Obviously, this was dangerous stuff and once it became clear that it had influenced Amaury, the bishop of Paris’s synod promptly banned it. Scholars at the university of Paris continued to study diligently the rest of Aristotle’s works, such as his logic and ethics, so they probably flouted the ban as well. Besides, it only applied to Paris. At the other universities, such as Oxford and Cambridge, the synod’s writ had no authority. In 1229, advertisements for a new university at Toulouse made much of the fact that students there could freely read those of Aristotle’s works that were prohibited at Paris. The Pope reacted to this impudent attempt to poach students from Paris by extending the ban to Toulouse as well.8

The professors at Paris, which was, after all, the biggest and most prestigious university in Europe, were furious that the bishop was presuming to tell them what they could and could not read. Almost everyone agreed that the synod had overreacted in banning Aristotle’s natural philosophy outright. However, getting a synod to admit they had made a mistake was not an easy thing to do. The only person who could overturn the decision was the Pope, and he would not want to seem soft on heresy. The solution was simply to wait a while until the fuss had died down and then try to get the ban rescinded.

By 1230, Notre Dame de Paris’s western facade was complete, together with the rose window that still dominates the nave. The famous pair of towers that would complete the structure was rising over the city. The cathedral represented the church’s renewed self-confidence, and this was reflected in the decision to revisit the question of the ban on Aristotle. In 1231, the university suggested to Pope Gregory IX that the original synod may have gone overboard in banning all the natural philosophy books. His Holiness agreed and sent two letters to Paris. The first pardoned everyone who had ignored the initial ban. The second read:

We have learned that the books on nature prohibited in Paris by the provincial council are said to contain both useful and useless matter. Lest the useful be tainted by the useless, we command that … examining the books as is convenient, subtly and with prudence, you entirely excise what you find there to be erroneous or likely to give scandal or offence. Thus, with the suspect material removed, the rest may be studied without delay and without fault.9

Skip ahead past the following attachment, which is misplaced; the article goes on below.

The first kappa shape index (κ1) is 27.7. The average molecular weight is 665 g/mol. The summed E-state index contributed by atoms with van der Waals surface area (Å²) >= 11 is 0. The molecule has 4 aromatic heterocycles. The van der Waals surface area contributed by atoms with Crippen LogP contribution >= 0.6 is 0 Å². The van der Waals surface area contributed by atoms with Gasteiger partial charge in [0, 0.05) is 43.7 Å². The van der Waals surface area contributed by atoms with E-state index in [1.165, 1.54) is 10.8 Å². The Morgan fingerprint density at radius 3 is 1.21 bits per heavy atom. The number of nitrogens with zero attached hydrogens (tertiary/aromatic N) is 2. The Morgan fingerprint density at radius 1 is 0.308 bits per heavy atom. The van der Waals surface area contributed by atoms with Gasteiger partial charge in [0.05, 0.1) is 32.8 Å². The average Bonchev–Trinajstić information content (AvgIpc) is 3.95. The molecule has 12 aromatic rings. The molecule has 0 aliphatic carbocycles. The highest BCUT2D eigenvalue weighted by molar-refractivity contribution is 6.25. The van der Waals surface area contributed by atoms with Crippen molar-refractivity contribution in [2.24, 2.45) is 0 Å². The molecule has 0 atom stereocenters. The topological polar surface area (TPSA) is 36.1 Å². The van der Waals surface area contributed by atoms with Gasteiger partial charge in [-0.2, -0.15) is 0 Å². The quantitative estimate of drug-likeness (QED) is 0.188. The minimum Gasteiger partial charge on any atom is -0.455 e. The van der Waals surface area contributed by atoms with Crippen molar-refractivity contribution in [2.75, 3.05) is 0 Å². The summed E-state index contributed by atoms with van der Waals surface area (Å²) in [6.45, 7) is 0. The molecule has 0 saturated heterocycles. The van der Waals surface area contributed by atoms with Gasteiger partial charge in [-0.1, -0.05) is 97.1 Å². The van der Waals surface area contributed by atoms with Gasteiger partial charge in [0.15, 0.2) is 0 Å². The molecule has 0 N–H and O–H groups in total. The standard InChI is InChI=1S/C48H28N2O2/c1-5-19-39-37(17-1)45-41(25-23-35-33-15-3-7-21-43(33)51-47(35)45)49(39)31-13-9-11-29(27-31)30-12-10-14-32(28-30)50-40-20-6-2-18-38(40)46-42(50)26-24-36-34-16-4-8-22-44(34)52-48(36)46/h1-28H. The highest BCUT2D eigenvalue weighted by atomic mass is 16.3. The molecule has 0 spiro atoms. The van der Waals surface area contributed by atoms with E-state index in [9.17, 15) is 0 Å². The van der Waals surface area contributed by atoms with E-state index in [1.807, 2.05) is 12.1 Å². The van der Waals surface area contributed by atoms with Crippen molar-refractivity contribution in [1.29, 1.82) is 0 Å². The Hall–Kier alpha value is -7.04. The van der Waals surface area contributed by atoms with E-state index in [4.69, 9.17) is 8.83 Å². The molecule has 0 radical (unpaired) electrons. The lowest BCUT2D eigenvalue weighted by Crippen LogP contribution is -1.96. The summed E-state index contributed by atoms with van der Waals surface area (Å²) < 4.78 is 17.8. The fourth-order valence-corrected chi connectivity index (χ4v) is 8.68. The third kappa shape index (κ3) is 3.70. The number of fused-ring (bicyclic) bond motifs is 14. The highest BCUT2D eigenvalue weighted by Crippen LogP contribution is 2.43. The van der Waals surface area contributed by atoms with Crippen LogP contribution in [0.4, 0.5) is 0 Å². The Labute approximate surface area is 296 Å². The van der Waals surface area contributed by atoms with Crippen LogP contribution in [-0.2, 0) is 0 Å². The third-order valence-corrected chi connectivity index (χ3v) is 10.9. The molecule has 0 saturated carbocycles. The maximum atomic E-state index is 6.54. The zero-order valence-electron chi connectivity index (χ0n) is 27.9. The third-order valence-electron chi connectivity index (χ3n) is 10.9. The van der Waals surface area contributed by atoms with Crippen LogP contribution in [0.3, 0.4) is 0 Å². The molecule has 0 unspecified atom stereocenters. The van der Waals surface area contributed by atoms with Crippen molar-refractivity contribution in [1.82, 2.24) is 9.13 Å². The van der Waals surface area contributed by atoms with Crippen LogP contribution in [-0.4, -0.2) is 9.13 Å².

We do not know if a committee was ever formed to expunge Aristotle’s books because, as it turned out, no one bothered to remove anything. Reading all of the previously banned books on nature quickly became a central component of the course of study. The university of Paris syllabus from 1255 included all of Aristotle’s books in the curriculum for students taking their bachelor’s or master’s degrees.10

If Aristotle was so dangerous, why did the authorities make reading him a compulsory element of courses at all European universities, even going so far as to take the highly unusual step of reversing a ban? The answer is that, as the Pope said, Aristotle was incredibly useful. Ironically he was, when properly understood, one of the most formidable weapons against exactly what the Church feared most – heresy.

Heresy and the Inquisition

During the Middle Ages, heresy was an increasing problem. Especially prevalent in the south of France, the Rhineland and northern Italy, it was not as if heretics had only recently appeared. They had existed throughout the previous 800 years but the Church had hardly bothered them. When heretics did not represent a serious threat to the growing power of the papacy, the Church could safely ignore heterodox belief. Only high-profile cases like Peter Abelard’s attracted papal attention, and then only because his prestige as a theologian was so great. In the twelfth century, this relaxed attitude changed.